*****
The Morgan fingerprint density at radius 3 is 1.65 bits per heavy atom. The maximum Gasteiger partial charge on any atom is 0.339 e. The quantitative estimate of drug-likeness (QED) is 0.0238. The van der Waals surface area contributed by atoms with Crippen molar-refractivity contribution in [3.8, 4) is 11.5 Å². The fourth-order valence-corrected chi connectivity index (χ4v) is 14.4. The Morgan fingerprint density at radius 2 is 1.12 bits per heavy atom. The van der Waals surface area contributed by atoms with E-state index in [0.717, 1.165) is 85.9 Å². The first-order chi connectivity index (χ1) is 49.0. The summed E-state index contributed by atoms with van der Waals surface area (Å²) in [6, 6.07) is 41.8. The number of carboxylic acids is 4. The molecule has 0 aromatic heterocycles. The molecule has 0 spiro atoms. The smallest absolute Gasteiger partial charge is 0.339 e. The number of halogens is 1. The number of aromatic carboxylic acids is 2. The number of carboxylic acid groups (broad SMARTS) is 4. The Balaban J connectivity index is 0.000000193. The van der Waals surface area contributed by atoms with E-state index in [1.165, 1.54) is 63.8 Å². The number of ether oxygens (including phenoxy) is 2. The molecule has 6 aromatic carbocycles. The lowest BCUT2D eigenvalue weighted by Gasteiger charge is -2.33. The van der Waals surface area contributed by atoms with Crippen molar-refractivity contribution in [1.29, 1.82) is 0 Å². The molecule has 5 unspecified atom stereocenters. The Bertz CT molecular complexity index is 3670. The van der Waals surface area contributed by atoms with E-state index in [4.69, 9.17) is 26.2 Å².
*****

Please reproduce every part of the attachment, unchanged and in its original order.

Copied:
The Morgan fingerprint density at radius 3 is 1.65 bits per heavy atom. The maximum Gasteiger partial charge on any atom is 0.339 e. The quantitative estimate of drug-likeness (QED) is 0.0238. The van der Waals surface area contributed by atoms with Crippen molar-refractivity contribution in [3.8, 4) is 11.5 Å². The fourth-order valence-corrected chi connectivity index (χ4v) is 14.4. The Morgan fingerprint density at radius 2 is 1.12 bits per heavy atom. The van der Waals surface area contributed by atoms with E-state index in [0.717, 1.165) is 85.9 Å². The first-order chi connectivity index (χ1) is 49.0. The summed E-state index contributed by atoms with van der Waals surface area (Å²) in [6, 6.07) is 41.8. The number of carboxylic acids is 4. The molecule has 0 aromatic heterocycles. The molecule has 0 spiro atoms. The smallest absolute Gasteiger partial charge is 0.339 e. The number of halogens is 1. The number of aromatic carboxylic acids is 2. The number of carboxylic acid groups (broad SMARTS) is 4. The Balaban J connectivity index is 0.000000193. The van der Waals surface area contributed by atoms with E-state index in [1.165, 1.54) is 63.8 Å². The number of ether oxygens (including phenoxy) is 2. The molecule has 6 aromatic carbocycles. The lowest BCUT2D eigenvalue weighted by Gasteiger charge is -2.33. The van der Waals surface area contributed by atoms with Crippen molar-refractivity contribution in [1.29, 1.82) is 0 Å². The molecule has 5 unspecified atom stereocenters. The Bertz CT molecular complexity index is 3670. The van der Waals surface area contributed by atoms with E-state index in [4.69, 9.17) is 26.2 Å².